At the beginning of the 16th century, a mining prospector by the name of Stefan Schlick found silver in the Ore mountains of Bohemia, not far from what today is the border between Germany and the Czech Republic.
As is the way with mining discoveries, many soon moved to the area in search of opportunity. The mining camp became a village which became a town – the town of Joachimsthal – literally Joachim’s Dale or, better, Joaquin’s Valley. Stefan Schlick’s family fortune was made for generations. We now know him as Count Schlick, and his descendants would be known for their military endeavours and for their amours, as well as for their silver.
Schlick started minting coins with his newly mined silver, similar in size and weight to the Guldengroschen (shortened to Guldener), which were just gaining popularity at the time – each 1⁄8th of a Cologne Mark of silver. Schlick called his coins, which weighed roughly an ounce and were an inch and a half (4cm) across “Joachimsthalers”. German speakers to the north and west shortened this to “thaler”, while Czech and Slavic speakers to the south and east called them “tolars”.
On one side the coin was Joachim, father of the Virgin Mary, and on the other the Bohemian lion.
The Holy Roman Empire adopted the denomination, and the Reichstaler, 401 grains of silver (a little bit less than an ounce) became the standard coin of the Holy Roman Empire from 1566 to 1750.
Large silver coins were becoming ubiquitous in the period; the corresponding English coin would have been the crown. The French had their ecu, the Spanish their peso, the Dutch their daalder, the Scandinavians their daler and the Swiss the thaler.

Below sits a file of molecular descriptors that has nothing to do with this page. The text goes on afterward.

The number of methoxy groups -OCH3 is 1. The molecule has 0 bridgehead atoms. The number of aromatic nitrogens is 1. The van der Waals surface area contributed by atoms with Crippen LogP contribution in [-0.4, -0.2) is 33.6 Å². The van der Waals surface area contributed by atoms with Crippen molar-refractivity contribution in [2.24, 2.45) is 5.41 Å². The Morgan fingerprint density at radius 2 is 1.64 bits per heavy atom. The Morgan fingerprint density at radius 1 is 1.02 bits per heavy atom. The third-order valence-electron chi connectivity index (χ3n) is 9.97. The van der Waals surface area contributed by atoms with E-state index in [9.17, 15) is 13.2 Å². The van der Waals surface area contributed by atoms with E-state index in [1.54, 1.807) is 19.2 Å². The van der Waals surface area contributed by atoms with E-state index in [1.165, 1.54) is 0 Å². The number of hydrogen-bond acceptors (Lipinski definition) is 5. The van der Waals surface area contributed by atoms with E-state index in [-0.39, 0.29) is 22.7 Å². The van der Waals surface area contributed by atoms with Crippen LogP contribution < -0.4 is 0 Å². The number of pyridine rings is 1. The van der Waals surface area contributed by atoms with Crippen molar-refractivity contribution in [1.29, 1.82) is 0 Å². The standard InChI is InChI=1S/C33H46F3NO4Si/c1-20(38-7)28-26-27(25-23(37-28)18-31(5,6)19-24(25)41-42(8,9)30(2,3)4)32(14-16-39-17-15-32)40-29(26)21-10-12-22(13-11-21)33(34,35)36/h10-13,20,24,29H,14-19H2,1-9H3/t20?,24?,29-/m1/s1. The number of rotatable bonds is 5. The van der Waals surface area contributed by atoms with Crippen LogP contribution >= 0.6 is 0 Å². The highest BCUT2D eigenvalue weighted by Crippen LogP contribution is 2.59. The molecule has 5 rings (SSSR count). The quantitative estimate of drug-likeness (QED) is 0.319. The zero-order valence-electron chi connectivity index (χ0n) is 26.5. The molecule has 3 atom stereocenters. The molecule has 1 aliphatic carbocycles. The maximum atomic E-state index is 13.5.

But with the large quantities of silver discovered by the Conquistadors in Mexico, Peru and Bolivia in the 16th century, it was the Spanish peso that would become the most widespread, a coin of worldwide importance, essential to trade between Europe, America and even Asia. It was more commonly known as the Spanish dollar, and many historians see the Spanish dollar as the first international currency, although Alexander the Great might have something to say about that.
It was a truly international coin though, as it made its way across the high seas through Spanish trading networks, which, thanks to the voyages of Vasco de Gama, now extended to South-East Asia as well the Americas. The Spanish dollar became the basis for national currencies from as far as Japan and the Philippines to China and India and all the way to Canada, not to mention the Spanish speaking nations of South and Central America somewhere in between. Over the course of several centuries, millions of Spanish dollars were minted, made possible by the extraordinary silver discoveries in the New World, especially at Potosi, Lima and Mexico City.
Why did every pirate’s parrot worth his salt greedily cry “pieces of eight”? The reason was the Spanish dollar. One Spanish dollar was eight reales. It was, literally, a piece of eight. It even had an 8 stamped on it. No wonder pirates craved it. From the 16th to the 19th century, the Spanish dollar was probably the most stable and least debased silver coin in the Western world.
In the 17th and 18th centuries it became the most widely circulating coin in North America too. Spanish dollars made their way into North American colonies via trade with the West Indies.